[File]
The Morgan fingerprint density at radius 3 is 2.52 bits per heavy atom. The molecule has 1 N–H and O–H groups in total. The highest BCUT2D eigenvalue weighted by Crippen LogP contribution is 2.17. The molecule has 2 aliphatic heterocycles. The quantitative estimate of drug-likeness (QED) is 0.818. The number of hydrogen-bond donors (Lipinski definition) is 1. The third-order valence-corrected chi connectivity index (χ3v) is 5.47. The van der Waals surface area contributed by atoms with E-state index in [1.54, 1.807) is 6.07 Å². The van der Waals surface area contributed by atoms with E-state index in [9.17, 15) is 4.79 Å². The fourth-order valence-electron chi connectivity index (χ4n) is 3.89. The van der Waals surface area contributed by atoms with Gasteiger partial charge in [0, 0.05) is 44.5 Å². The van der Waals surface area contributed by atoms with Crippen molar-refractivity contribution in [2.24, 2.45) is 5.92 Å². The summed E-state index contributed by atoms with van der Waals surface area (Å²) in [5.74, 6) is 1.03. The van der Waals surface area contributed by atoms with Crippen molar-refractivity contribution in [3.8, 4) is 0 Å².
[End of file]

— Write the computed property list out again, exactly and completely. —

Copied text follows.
The Morgan fingerprint density at radius 3 is 2.52 bits per heavy atom. The molecule has 1 N–H and O–H groups in total. The highest BCUT2D eigenvalue weighted by Crippen LogP contribution is 2.17. The molecule has 2 aliphatic heterocycles. The quantitative estimate of drug-likeness (QED) is 0.818. The number of hydrogen-bond donors (Lipinski definition) is 1. The third-order valence-corrected chi connectivity index (χ3v) is 5.47. The van der Waals surface area contributed by atoms with E-state index in [1.54, 1.807) is 6.07 Å². The van der Waals surface area contributed by atoms with E-state index in [9.17, 15) is 4.79 Å². The fourth-order valence-electron chi connectivity index (χ4n) is 3.89. The van der Waals surface area contributed by atoms with Gasteiger partial charge in [0, 0.05) is 44.5 Å². The van der Waals surface area contributed by atoms with Crippen molar-refractivity contribution in [2.24, 2.45) is 5.92 Å². The summed E-state index contributed by atoms with van der Waals surface area (Å²) in [5.74, 6) is 1.03. The van der Waals surface area contributed by atoms with Crippen molar-refractivity contribution in [3.8, 4) is 0 Å².